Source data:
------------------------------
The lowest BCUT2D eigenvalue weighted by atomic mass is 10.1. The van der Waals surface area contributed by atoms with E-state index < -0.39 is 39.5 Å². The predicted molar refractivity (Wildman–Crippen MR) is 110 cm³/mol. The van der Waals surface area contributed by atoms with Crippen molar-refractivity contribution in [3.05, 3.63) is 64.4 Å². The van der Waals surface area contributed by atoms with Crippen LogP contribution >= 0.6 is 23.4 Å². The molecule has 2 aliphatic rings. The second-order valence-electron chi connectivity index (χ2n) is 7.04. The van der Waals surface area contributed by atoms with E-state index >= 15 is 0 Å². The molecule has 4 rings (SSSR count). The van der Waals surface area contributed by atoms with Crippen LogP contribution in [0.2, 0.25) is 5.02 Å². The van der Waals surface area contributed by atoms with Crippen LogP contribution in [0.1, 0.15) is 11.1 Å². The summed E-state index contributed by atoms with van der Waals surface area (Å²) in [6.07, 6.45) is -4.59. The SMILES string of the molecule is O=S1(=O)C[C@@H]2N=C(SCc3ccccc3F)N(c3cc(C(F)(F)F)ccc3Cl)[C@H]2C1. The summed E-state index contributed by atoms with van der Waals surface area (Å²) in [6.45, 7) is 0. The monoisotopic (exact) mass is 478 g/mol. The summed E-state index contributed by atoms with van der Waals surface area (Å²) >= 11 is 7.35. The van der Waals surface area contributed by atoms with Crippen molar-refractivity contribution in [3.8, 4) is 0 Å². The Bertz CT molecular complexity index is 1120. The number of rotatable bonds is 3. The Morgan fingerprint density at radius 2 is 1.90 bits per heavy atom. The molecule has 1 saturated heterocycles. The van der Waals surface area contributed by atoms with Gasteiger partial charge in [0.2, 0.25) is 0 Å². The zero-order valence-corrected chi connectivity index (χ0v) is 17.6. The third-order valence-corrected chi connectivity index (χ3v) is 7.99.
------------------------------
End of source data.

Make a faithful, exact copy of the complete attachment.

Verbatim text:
The lowest BCUT2D eigenvalue weighted by atomic mass is 10.1. The van der Waals surface area contributed by atoms with E-state index < -0.39 is 39.5 Å². The predicted molar refractivity (Wildman–Crippen MR) is 110 cm³/mol. The van der Waals surface area contributed by atoms with Crippen molar-refractivity contribution in [3.05, 3.63) is 64.4 Å². The van der Waals surface area contributed by atoms with Crippen LogP contribution >= 0.6 is 23.4 Å². The molecule has 2 aliphatic rings. The second-order valence-electron chi connectivity index (χ2n) is 7.04. The van der Waals surface area contributed by atoms with E-state index >= 15 is 0 Å². The molecule has 4 rings (SSSR count). The van der Waals surface area contributed by atoms with Crippen LogP contribution in [0.2, 0.25) is 5.02 Å². The van der Waals surface area contributed by atoms with Crippen LogP contribution in [0.1, 0.15) is 11.1 Å². The summed E-state index contributed by atoms with van der Waals surface area (Å²) in [6.07, 6.45) is -4.59. The SMILES string of the molecule is O=S1(=O)C[C@@H]2N=C(SCc3ccccc3F)N(c3cc(C(F)(F)F)ccc3Cl)[C@H]2C1. The summed E-state index contributed by atoms with van der Waals surface area (Å²) in [6.45, 7) is 0. The monoisotopic (exact) mass is 478 g/mol. The summed E-state index contributed by atoms with van der Waals surface area (Å²) >= 11 is 7.35. The van der Waals surface area contributed by atoms with Crippen molar-refractivity contribution in [3.8, 4) is 0 Å². The Bertz CT molecular complexity index is 1120. The number of rotatable bonds is 3. The Morgan fingerprint density at radius 2 is 1.90 bits per heavy atom. The molecule has 1 saturated heterocycles. The van der Waals surface area contributed by atoms with Gasteiger partial charge in [0.2, 0.25) is 0 Å². The zero-order valence-corrected chi connectivity index (χ0v) is 17.6. The third-order valence-corrected chi connectivity index (χ3v) is 7.99.